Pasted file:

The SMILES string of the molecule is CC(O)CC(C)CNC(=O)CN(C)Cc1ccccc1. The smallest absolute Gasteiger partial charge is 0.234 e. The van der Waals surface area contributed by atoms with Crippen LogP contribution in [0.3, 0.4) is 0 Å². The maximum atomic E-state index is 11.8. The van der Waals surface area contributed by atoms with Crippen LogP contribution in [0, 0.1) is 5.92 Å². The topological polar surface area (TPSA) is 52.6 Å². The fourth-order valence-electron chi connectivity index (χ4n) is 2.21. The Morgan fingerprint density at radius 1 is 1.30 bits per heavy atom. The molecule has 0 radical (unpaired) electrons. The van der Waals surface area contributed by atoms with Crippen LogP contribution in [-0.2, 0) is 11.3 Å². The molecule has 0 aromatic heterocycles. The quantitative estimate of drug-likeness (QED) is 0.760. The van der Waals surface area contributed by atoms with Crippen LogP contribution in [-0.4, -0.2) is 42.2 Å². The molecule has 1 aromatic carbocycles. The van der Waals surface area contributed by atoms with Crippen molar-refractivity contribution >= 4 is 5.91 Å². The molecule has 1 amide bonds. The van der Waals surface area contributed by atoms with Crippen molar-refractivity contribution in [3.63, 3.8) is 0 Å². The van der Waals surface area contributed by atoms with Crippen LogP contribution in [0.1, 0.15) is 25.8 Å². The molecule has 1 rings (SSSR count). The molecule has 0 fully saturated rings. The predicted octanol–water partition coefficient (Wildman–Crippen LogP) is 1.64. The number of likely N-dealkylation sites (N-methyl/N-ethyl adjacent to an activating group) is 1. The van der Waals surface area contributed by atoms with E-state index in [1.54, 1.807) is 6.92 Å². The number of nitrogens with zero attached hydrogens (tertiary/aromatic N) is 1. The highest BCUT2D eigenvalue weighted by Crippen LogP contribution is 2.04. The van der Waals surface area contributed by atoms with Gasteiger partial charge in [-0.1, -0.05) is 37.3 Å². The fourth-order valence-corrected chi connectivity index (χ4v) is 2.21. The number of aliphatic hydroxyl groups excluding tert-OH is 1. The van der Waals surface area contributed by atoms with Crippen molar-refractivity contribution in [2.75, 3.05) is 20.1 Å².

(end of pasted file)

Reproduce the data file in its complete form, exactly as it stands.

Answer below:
The SMILES string of the molecule is CC(O)CC(C)CNC(=O)CN(C)Cc1ccccc1. The smallest absolute Gasteiger partial charge is 0.234 e. The van der Waals surface area contributed by atoms with Crippen LogP contribution in [0.3, 0.4) is 0 Å². The maximum atomic E-state index is 11.8. The van der Waals surface area contributed by atoms with Crippen LogP contribution in [0, 0.1) is 5.92 Å². The topological polar surface area (TPSA) is 52.6 Å². The fourth-order valence-electron chi connectivity index (χ4n) is 2.21. The Morgan fingerprint density at radius 1 is 1.30 bits per heavy atom. The molecule has 0 radical (unpaired) electrons. The van der Waals surface area contributed by atoms with Crippen LogP contribution in [-0.2, 0) is 11.3 Å². The molecule has 0 aromatic heterocycles. The quantitative estimate of drug-likeness (QED) is 0.760. The van der Waals surface area contributed by atoms with Crippen LogP contribution in [-0.4, -0.2) is 42.2 Å². The molecule has 1 aromatic carbocycles. The van der Waals surface area contributed by atoms with Crippen molar-refractivity contribution >= 4 is 5.91 Å². The molecule has 1 amide bonds. The van der Waals surface area contributed by atoms with Crippen molar-refractivity contribution in [3.63, 3.8) is 0 Å². The van der Waals surface area contributed by atoms with Crippen LogP contribution in [0.1, 0.15) is 25.8 Å². The molecule has 1 rings (SSSR count). The molecule has 0 fully saturated rings. The predicted octanol–water partition coefficient (Wildman–Crippen LogP) is 1.64. The number of likely N-dealkylation sites (N-methyl/N-ethyl adjacent to an activating group) is 1. The van der Waals surface area contributed by atoms with E-state index in [1.54, 1.807) is 6.92 Å². The number of nitrogens with zero attached hydrogens (tertiary/aromatic N) is 1. The highest BCUT2D eigenvalue weighted by Crippen LogP contribution is 2.04. The van der Waals surface area contributed by atoms with Gasteiger partial charge in [-0.1, -0.05) is 37.3 Å². The fourth-order valence-corrected chi connectivity index (χ4v) is 2.21. The number of aliphatic hydroxyl groups excluding tert-OH is 1. The van der Waals surface area contributed by atoms with Crippen molar-refractivity contribution in [2.75, 3.05) is 20.1 Å².